At Hauser & Wirth, seven works by the late Mike Kelley, mostly sculptures isolated from their conceptual contexts, sit with twice as many works from artists associated with the show’s curator, Jay Ezra Nayssan, and his in-home Santa Monica gallery Del Vaz Projects. The show’s title, “Nonmemory,” is defined in the exhibition text as “a way of treating, reordering, and representing the complex and unstable relationship between memory, space, and identity.” I might argue that these are core concerns of artmaking in general, but those familiar with Kelley’s oeuvre and extensive self-theorizing will associate the title with his interest in repressed memory and the societal impulse to fill these gaps with the scandalous and macabre. There is very little scandalous and macabre work in this show, which is an achievement considering it’s centered around Mike Kelley.
The work is grouped by superficial stylistic similarity. There is a gallery full of objects resembling chunky rocks, a gallery with works made of little colorful bits, and a section where the theme can probably be described as “architecture.” In the rock room, I was taken with Cultivator Cavern (Thorned Truss) (2022–23), a smaller-than-usual stone-and-wax work by Kelly Akashi. As Akashi’s work becomes grander, its center becomes more subtle, and is often sublimated into technique. There’s more than a little art history in this work, but it’s less pristine than I’ve come to expect from Akashi, and the piece feels motivated by cultish devotion and internal compositional interactions. In this gallery is Kelley’s Kandor 16 (2011), from a body of work that seems in constant rotation at galleries and institutions but that, in my estimation, is some of his most pandering and conservative. Beatriz Cortez has rocks in this room, too, and they’re made of metal. Her sculptures are welded out of small panels of steel, like quilting. They sag and breathe organically, wonderfully, at odds with their material. Unfortunately, the entire gallery is dimly lit (in tribute to Kelley?), making this detailed work, already dark and low to the floor, especially hard to see.
In the tchotchke room, Max Hooper Schneider and Raúl de Nieves are paired with one of Kelley’s classic wall-mounted accumulations of buttons and notions, in an act of visual association I can only describe as literal. Probably because they were next to each other, I found myself comparing Kelley’s obsessive collecting with Hooper Schneider’s. While Kelley’s work is decidedly theatrical, one of its central concerns is real-life vernacular animus as setting rather than the indexicality of symbols. Kelley’s buttons and notions are, if anything, banal, scraped from the shelf of a midwestern thrift store at random, exactly the kind of objects that silently bear witness to our lives. Hooper Schneider’s accumulations seem more indexical, purchased for art and acting as representational stand-ins. Kelley works with the taxonomy of experience, while Hooper Schneider works with the organic mold-like accretion of symbolism. This isn’t to say that Kelley’s work feels more vital here, as both artists are dominated by the passions of de Nieves, whose detailed and personal collages manage to accommodate both the world and its symbols. Similarly, Lauren Halsey’s dat fuss wuz us (2023) feels authentically Kelley-like as a complex grouping of “found” and fabricated objects that manage meaningful obsession without either fussiness or carelessness.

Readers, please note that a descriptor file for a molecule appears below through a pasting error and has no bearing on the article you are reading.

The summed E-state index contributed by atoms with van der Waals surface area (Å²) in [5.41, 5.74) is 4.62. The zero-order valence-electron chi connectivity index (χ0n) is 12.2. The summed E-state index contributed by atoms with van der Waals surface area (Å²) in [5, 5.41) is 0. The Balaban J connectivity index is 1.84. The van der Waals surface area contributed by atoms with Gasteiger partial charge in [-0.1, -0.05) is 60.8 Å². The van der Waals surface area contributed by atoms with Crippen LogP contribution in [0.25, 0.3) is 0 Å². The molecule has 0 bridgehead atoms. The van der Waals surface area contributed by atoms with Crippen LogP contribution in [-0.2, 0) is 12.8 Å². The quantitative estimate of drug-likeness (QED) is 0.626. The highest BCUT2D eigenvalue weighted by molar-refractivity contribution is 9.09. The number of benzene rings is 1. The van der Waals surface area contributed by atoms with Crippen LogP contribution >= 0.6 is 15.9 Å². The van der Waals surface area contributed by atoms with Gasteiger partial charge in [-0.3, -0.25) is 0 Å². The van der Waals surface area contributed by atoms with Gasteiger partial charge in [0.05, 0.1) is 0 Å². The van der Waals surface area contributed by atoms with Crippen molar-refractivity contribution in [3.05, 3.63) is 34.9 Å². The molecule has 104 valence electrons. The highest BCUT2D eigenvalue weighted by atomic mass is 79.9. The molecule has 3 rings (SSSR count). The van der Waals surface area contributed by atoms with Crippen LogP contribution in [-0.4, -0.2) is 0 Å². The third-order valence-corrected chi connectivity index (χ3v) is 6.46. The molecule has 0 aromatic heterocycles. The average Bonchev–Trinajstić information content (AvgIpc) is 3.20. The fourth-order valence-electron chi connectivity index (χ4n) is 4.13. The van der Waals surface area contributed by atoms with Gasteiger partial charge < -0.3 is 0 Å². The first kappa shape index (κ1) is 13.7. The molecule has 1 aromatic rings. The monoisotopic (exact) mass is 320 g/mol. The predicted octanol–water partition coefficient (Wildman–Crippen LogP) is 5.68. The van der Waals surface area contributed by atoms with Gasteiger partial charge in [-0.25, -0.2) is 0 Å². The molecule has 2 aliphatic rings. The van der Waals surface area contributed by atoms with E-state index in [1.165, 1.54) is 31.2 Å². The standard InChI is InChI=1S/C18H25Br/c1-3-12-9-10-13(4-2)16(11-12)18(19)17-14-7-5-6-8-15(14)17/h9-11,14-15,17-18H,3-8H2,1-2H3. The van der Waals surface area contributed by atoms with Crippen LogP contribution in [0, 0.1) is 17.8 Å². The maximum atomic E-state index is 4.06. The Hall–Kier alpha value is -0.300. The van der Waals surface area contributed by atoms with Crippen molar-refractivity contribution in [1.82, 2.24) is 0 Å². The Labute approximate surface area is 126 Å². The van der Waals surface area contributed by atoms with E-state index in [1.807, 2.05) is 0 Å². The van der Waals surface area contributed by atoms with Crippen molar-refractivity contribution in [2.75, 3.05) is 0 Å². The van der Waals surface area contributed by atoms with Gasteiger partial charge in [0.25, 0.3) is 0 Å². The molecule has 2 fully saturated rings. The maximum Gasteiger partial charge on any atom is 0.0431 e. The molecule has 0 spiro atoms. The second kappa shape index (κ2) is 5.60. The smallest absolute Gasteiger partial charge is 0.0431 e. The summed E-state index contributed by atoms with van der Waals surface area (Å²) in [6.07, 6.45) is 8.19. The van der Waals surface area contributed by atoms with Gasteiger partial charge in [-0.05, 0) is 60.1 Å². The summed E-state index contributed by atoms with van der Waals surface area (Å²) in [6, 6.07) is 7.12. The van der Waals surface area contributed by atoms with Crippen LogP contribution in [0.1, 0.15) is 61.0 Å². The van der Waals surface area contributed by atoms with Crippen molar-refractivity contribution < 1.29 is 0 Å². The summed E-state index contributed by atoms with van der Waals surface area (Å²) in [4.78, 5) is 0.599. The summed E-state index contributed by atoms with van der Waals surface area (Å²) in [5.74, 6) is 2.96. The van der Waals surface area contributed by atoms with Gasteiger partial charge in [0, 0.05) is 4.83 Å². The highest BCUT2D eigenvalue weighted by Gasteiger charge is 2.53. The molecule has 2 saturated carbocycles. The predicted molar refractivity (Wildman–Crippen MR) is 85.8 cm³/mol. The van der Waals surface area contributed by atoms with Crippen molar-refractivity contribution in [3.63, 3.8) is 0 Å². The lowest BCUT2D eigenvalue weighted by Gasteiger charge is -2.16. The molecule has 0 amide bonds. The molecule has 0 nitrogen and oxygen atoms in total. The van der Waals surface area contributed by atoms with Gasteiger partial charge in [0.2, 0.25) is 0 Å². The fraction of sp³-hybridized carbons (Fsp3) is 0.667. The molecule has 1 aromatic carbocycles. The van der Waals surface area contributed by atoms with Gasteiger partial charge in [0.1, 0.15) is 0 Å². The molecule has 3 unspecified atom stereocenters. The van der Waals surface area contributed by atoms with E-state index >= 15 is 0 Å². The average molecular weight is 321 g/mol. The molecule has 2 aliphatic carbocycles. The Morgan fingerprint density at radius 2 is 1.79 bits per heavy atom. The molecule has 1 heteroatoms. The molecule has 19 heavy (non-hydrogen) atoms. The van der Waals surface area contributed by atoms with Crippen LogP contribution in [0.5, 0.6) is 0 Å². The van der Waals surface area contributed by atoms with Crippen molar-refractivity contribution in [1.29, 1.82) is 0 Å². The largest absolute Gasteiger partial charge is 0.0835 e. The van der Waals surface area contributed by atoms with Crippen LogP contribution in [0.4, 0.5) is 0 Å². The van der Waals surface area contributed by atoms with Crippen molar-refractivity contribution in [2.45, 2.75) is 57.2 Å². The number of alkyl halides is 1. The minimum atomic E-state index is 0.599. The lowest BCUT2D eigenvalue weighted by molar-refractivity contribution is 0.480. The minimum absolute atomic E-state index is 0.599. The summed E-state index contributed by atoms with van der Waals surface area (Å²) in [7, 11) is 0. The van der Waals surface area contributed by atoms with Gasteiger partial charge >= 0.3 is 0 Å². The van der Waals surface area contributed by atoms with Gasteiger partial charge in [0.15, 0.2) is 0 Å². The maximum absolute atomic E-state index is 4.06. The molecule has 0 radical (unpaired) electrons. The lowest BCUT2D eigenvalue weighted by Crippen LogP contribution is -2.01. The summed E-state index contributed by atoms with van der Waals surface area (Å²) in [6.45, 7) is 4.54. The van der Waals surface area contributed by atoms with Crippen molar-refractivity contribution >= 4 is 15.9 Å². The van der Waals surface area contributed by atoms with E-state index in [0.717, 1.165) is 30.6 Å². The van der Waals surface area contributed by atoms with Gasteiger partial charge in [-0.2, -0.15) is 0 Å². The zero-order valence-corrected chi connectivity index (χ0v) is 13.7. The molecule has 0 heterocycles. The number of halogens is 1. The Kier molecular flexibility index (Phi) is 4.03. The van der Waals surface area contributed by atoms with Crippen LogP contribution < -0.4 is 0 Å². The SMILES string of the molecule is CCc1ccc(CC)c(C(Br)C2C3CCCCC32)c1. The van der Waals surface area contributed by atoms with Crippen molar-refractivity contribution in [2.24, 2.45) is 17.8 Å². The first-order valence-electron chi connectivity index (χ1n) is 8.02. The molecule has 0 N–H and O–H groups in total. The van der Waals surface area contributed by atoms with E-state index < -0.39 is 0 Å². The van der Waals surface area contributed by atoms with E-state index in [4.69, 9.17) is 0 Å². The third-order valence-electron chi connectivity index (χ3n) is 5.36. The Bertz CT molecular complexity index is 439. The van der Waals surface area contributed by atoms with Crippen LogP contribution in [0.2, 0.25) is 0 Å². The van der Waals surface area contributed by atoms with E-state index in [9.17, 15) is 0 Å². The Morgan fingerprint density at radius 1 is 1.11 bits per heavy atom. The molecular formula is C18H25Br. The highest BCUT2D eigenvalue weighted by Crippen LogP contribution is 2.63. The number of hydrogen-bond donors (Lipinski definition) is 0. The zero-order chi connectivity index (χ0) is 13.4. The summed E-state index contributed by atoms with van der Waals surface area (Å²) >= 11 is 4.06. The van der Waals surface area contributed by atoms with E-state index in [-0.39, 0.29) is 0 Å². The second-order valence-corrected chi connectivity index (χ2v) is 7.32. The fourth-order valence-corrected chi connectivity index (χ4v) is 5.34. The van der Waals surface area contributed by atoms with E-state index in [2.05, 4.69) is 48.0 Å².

The most physically and durationally substantial works in the show are also the best. A pair of eighty-minute videos, documenting a near-scale model of Kelley’s childhood home, driving east and west on Michigan Avenue in Detroit, acts as an excuse to document local culture and characters, to make sets and soundtracks, in a strange and tender constellation that captures the spirit of the late artist beautifully. The videos are an excellent example of Kelley’s relationship to memory and materiality, and they feature all of Kelley’s creative modes, from sculpture to cinema to music.
While there’s no way to know what Kelley would make of “Nonmemory’s” relationship to his concepts and imagery, it is a reminder of his deep intimacy with the subtleties of vernacular form, which expresses itself here as the ability to quietly align and even disappear within the work of a generation of younger artists. Separated from their larger bodies of work, Kelley’s objects are perfect chameleons. A viewer could be forgiven for imagining him as mild and withholding, a quality he detested in art. It’s unclear if this disguise is part of his project. He often expressed how important it was that his work was available to both the most and least art-acculturated audiences. It’s possible that a version of that is happening here, but it doesn’t seem like the show knows, either.